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    Megalopolis FAQ by PrinceMercury

    Version: v.1.01 | Updated: 02/03/07 | Search Guide | Bookmark Guide

    SimCity Megalopolis FAQ v 1.01
    by Justin Holmes (princemercury@hotmail.com)
    1. Introduction
    2. Building Your City
       2a) Gifts
       2b) $999,999 Code
    3. Maintaining Your City
    4. FAQ
    1. Introduction
    I wrote this FAQ after having played SimCity for SNES since the early '90s
    without reaching megalopolis status. I bought the game for the Wii Virtual
    Console (despite the fact that I own it for SNES) and pretty soon got off to
    building a pretty decent city. I did a little digging on the internet and found
    out the last few things I should've been doing all along, and after a few hours
    I had finally built my first Megalopolis.
    As this had been something that I had failed to do for years - including many
    years of seriously trying to crack the 500,000 mark - I felt like I needed to
    pass on what I knew, as no FAQs on any major sites I found covered some of the
    most important points.
    Now, without further ado, the vital information.
    2. Building Your City
    The single most important tip I can give you regarding building a megalopolis
    is to pick the right map. The optimal map is #061, which by the time it's
    fully developed will only have 13% water coverage. This is significant because
    many maps will have water coverage in the neighbourhood of 30%. If you want to
    go rogue and pick another map to do it on, you should probably avoid an island
    map. More on that later.
    Right from the beginning, you should build nuclear plants exclusively, as well
    as public transit rail. Coal produces unneeded pollution, and also powers less
    zones, which results in unnecessarily used land. Roads cause traffic, and while
    rail is twice the price, you need to bite the bullet and just build rail.
    Nuclear plans should probably be built in the corners of the map, next to 
    industrial zones.
    On the subject of what you don't need to build, stick with just one stadium,
    seaport and airport. You gain nothing from additional zones but used up space.
    In the case of the stadium, you will want to build three and bulldoze two, so
    you can get your second zoo. Fire departments are a similar deal - you'll be
    better off battling fires by bulldozing yourself. You need a minimum of one for
    your residential units, so you should probably build a bunch of fire 
    departments to earn three Fire HQs and use them to boost land values in poor
    When you are filling your map with units, remember to build industrial zones on
    the edge of the city map and commercial zones on the edge of the water. I
    cannot stress either point enough. Industrial zones should go to the edge
    because not only does that take advantage of land that is almost always of a
    poor value, but it also allows half of the pollution of the unit to spill off
    the map and out of the city. And whereas industrial zones do not care about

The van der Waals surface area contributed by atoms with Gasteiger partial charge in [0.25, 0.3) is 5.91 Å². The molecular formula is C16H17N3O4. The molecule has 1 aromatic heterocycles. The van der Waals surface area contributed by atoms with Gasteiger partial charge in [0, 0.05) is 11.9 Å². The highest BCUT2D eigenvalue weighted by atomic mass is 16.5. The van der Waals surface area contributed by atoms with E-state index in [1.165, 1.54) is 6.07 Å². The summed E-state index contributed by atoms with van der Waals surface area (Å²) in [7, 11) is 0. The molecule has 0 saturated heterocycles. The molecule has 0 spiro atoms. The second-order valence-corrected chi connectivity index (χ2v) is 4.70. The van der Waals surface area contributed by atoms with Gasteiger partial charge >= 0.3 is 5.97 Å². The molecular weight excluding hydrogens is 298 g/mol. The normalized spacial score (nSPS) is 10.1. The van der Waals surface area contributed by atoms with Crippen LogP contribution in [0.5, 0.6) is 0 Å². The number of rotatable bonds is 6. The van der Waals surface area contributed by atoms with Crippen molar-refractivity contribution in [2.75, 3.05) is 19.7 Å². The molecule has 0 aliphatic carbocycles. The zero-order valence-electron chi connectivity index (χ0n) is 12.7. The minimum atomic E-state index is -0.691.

land value, commercial zones thrive on it. With as little exception as
    possible, build commercial zones on waterfronts. Commercials are the hardest of
    the three zones to properly grow, and to get to the megalopolis level you need
    to get the most out of all your zones. Commercial zones, as well as police
    stations as needed, should be used to buffer your outer ring of industrial
    zones from the inside of the map. Commercial zones don't like pollution, but
    they can deal with it much better than residential zones.
    An important thing to bear in mind while building your city is that you should
    try to cheat and build as little rail tracks as possible. This means building
    industrial zones right at the edge of the map - zone against the wall - without
    any rail on the other side. As well, zones like power plants do not need to be
    linked by rail. When you're trying to cram in as many zones as possible, one of
    the best ways to free up space is to look at where you can scrap some rail.
    Reaching the half million population mark is a lot easier when you're only
    using as much space on rail as you need to. Park land is similar - building it
    is great to fill in individual squares, but other than gaining large parks, it
    does little more than waste space. A megalopolis should probably have a 0% park
    rating on the city overview screen.
    In the middle of these industrial and commercial zones, you get to fill your
    city up with a lot of residential zones. To hit megalopolis, your residential
    zones are going to make up over 40% of your city. The key to building units in
    your city is to use these two patterns - 
     DONUT BLOCK                                PAIR ROW
        RRC                                   RRRRCRRRCRRRR
        CGC                                   RRCRRRRCRRRCR
    I'm not taking any credit with inventing these - anyone who's gotten anywhere
    in this game will swear by them, and if you've played the game for a while you
    probably already know about them.
    If not, a brief explanation. The Donut Block on the left is residential zones
    and commercial zones surrounding a gift. This takes advantage of the fact that
    gifts don't need access to road/rail and minimizes the space taken to lay out